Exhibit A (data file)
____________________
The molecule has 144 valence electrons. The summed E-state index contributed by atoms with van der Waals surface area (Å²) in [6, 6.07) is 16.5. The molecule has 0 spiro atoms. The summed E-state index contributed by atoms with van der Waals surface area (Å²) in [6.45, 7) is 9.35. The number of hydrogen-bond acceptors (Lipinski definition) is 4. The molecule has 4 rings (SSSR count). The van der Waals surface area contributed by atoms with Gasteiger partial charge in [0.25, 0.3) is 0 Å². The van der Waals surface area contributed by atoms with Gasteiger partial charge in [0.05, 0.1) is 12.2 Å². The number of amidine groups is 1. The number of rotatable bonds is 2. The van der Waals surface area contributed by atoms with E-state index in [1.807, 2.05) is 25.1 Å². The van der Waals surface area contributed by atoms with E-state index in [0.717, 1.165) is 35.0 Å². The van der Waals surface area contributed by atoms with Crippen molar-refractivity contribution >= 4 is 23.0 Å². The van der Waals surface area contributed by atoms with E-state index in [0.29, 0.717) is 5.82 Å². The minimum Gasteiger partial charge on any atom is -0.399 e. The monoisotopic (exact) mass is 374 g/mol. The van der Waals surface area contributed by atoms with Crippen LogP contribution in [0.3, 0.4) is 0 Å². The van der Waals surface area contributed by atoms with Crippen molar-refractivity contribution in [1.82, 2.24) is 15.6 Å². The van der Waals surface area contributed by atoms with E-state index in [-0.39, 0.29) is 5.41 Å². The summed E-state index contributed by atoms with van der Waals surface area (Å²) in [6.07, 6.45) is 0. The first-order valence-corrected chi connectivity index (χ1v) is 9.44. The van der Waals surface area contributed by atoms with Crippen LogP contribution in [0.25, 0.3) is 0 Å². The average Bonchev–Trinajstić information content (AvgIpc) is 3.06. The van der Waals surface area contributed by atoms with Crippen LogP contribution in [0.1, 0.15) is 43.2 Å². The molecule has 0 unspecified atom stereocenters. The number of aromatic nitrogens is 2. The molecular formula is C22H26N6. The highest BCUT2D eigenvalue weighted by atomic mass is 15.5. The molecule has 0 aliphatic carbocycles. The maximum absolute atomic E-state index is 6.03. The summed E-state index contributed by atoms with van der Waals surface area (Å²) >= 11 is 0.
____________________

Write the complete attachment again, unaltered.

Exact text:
The molecule has 144 valence electrons. The summed E-state index contributed by atoms with van der Waals surface area (Å²) in [6, 6.07) is 16.5. The molecule has 0 spiro atoms. The summed E-state index contributed by atoms with van der Waals surface area (Å²) in [6.45, 7) is 9.35. The number of hydrogen-bond acceptors (Lipinski definition) is 4. The molecule has 4 rings (SSSR count). The van der Waals surface area contributed by atoms with Gasteiger partial charge in [0.25, 0.3) is 0 Å². The van der Waals surface area contributed by atoms with Gasteiger partial charge in [0.05, 0.1) is 12.2 Å². The number of amidine groups is 1. The number of rotatable bonds is 2. The van der Waals surface area contributed by atoms with E-state index in [1.807, 2.05) is 25.1 Å². The van der Waals surface area contributed by atoms with E-state index in [0.717, 1.165) is 35.0 Å². The van der Waals surface area contributed by atoms with Crippen molar-refractivity contribution >= 4 is 23.0 Å². The van der Waals surface area contributed by atoms with E-state index in [0.29, 0.717) is 5.82 Å². The minimum Gasteiger partial charge on any atom is -0.399 e. The monoisotopic (exact) mass is 374 g/mol. The van der Waals surface area contributed by atoms with Crippen LogP contribution in [0.3, 0.4) is 0 Å². The van der Waals surface area contributed by atoms with Crippen molar-refractivity contribution in [1.82, 2.24) is 15.6 Å². The van der Waals surface area contributed by atoms with E-state index in [-0.39, 0.29) is 5.41 Å². The summed E-state index contributed by atoms with van der Waals surface area (Å²) in [6.07, 6.45) is 0. The first-order valence-corrected chi connectivity index (χ1v) is 9.44. The van der Waals surface area contributed by atoms with Crippen LogP contribution in [0.25, 0.3) is 0 Å². The average Bonchev–Trinajstić information content (AvgIpc) is 3.06. The van der Waals surface area contributed by atoms with Crippen LogP contribution in [0.1, 0.15) is 43.2 Å². The molecule has 0 unspecified atom stereocenters. The number of aromatic nitrogens is 2. The molecular formula is C22H26N6. The highest BCUT2D eigenvalue weighted by atomic mass is 15.5. The molecule has 0 aliphatic carbocycles. The maximum absolute atomic E-state index is 6.03. The summed E-state index contributed by atoms with van der Waals surface area (Å²) >= 11 is 0.